A few months ago, my 17-year old son was accepted into a fairly rigorous technical college that focuses on mechanics.
I was happy for him, but at the same time, knew the tuition to attend the school would not be cheap.
When the recruiter tallied up the costs associated with going to through the program – my wife and I were a bit shocked.
It’s no secret that attending college is one of the best investments a student can make as well as one of the costliest.
Tuition seems to be going only one way: up.
And the sad thing is that many students will spend a large chunk of their working life paying it off!
Considering Community College
One of the things my son’s recruiter tries to emphasis with kids he works with is to pick a career first before picking a college. Many times students will go to college without any clear direction about their future career. “Give me four years and I’ll figure it out” is the mantra many students live by. But when you think about it, a student can save a lot of money and time working on figuring out what it is they are good at and how they can make it a career vs. trying to figure out where to go to school.
If a student doesn’t know what it is they want to do before entering college, many times the best solution is to attend a community college. But even if they do know – a community college can end up being a cost-effective and better solution than a 4-year private or public university.
In 2011, an article declared that community college graduates earn more money than their four-year counterparts. According to the report, community colleges tend to teach practical skills and impart technical training that others often times do not.
Average Community College Costs
So, what are the average costs to attend community college? To answer that, I consulted the College Board. These are the guys that developed the SAT entrance exam. They have a wealth of statistics on trends associated with tuition costs at 2-year community and technical colleges. Because costs can vary from school to school, let’s just compare published tuition and fees.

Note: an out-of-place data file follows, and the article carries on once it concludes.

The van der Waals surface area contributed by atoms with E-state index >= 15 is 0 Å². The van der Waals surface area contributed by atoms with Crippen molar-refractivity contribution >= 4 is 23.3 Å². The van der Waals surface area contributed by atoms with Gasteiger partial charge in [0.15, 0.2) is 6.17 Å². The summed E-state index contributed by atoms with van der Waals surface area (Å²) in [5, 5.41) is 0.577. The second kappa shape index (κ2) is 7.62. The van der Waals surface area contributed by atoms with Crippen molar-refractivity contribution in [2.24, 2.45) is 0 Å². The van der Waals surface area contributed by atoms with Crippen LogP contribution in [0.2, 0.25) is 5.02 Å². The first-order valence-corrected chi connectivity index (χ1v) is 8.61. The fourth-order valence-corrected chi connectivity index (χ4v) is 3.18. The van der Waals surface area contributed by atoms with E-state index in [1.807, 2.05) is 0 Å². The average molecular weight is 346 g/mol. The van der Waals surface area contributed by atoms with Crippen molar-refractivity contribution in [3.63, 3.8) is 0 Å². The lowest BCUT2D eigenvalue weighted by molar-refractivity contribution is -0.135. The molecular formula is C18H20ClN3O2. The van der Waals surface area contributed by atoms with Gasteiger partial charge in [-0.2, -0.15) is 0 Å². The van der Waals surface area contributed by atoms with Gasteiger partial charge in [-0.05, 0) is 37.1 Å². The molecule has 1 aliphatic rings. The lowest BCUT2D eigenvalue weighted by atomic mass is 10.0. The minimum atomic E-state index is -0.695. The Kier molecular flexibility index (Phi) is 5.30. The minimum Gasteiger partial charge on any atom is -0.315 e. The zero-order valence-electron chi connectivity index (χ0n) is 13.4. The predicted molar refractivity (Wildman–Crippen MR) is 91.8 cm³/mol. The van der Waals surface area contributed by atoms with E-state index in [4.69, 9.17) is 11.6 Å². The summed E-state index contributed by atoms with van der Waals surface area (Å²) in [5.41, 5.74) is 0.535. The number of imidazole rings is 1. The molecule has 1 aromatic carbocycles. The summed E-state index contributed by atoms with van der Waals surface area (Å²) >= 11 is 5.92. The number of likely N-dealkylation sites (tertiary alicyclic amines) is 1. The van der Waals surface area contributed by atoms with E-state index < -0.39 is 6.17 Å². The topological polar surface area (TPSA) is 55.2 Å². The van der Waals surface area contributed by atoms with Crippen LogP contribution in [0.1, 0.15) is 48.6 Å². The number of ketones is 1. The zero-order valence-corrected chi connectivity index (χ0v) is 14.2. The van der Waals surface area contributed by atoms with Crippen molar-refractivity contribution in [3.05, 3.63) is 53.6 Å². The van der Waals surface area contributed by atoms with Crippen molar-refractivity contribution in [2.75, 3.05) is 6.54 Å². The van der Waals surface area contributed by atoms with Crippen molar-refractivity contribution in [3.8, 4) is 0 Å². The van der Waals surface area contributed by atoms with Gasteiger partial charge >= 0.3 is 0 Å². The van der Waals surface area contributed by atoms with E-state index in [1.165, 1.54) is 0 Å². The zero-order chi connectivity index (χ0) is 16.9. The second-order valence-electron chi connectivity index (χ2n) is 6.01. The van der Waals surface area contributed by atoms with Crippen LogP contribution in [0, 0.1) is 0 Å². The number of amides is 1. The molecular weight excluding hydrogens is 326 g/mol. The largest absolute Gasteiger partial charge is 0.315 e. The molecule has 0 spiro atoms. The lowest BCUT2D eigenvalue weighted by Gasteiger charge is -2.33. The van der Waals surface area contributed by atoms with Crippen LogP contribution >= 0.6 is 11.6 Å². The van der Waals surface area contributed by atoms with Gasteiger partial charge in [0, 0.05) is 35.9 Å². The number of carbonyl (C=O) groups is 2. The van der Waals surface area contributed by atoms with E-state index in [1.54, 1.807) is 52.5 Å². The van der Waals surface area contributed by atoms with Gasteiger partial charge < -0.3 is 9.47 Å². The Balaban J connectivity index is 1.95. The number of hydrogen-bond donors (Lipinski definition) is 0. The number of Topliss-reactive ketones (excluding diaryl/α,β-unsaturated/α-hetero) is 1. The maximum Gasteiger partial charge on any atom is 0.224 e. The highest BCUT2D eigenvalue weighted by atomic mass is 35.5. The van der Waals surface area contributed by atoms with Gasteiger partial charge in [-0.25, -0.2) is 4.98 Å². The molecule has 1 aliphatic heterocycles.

According to the College Board, the average tuition and fees for a 2-year community college during the 2011-2012 school year was $3,000. Now, compare those rates to a 4-year public college at $8,370. That’s quite a difference.
The College Board estimates that in this current year, 2012-2013, the tuition rates will only rise $130 for a 2-year school.
Community colleges not only have less tuition costs, but can be cheaper overall due to no room and board costs. Many students will opt for staying at home and commuting to school than relocating and paying room/board costs on top of tuition.
It’s also important to factor in grant and tax benefits when figuring in your school costs. According to the College Board, average total grant and tax benefits for attending a community college for the 2011-2012 school year amounted to $4,350. Compared against the average total tuition and fees, that’s a -$1,350 difference (essentially giving the student a free-ride!).
While some students will get their associates degree and go on to a rewarding career – many will decide to continue on to a 4-year college to continue their studies and obtain a bachelor’s degree. Consider a student attending a 4-year public institution for four years vs. another who attended a 2-year community college earning some of the same credits. The full, 4-year student would be paying (using our 2011-2012 tuition/fees number) over $30,000 while the community college student (who only needed two years at the 4-year college) would be paying just over $20,000 – a $10k difference!
As you can see, there is quite a benefit to knowing the career you want to get into and obtaining a degree as quickly and cost-effectively as possible. A community college just may be the right fit for you and you pocket book.
Did you attend a community college – what was your experience? Did you continue on to a 4-year college/university?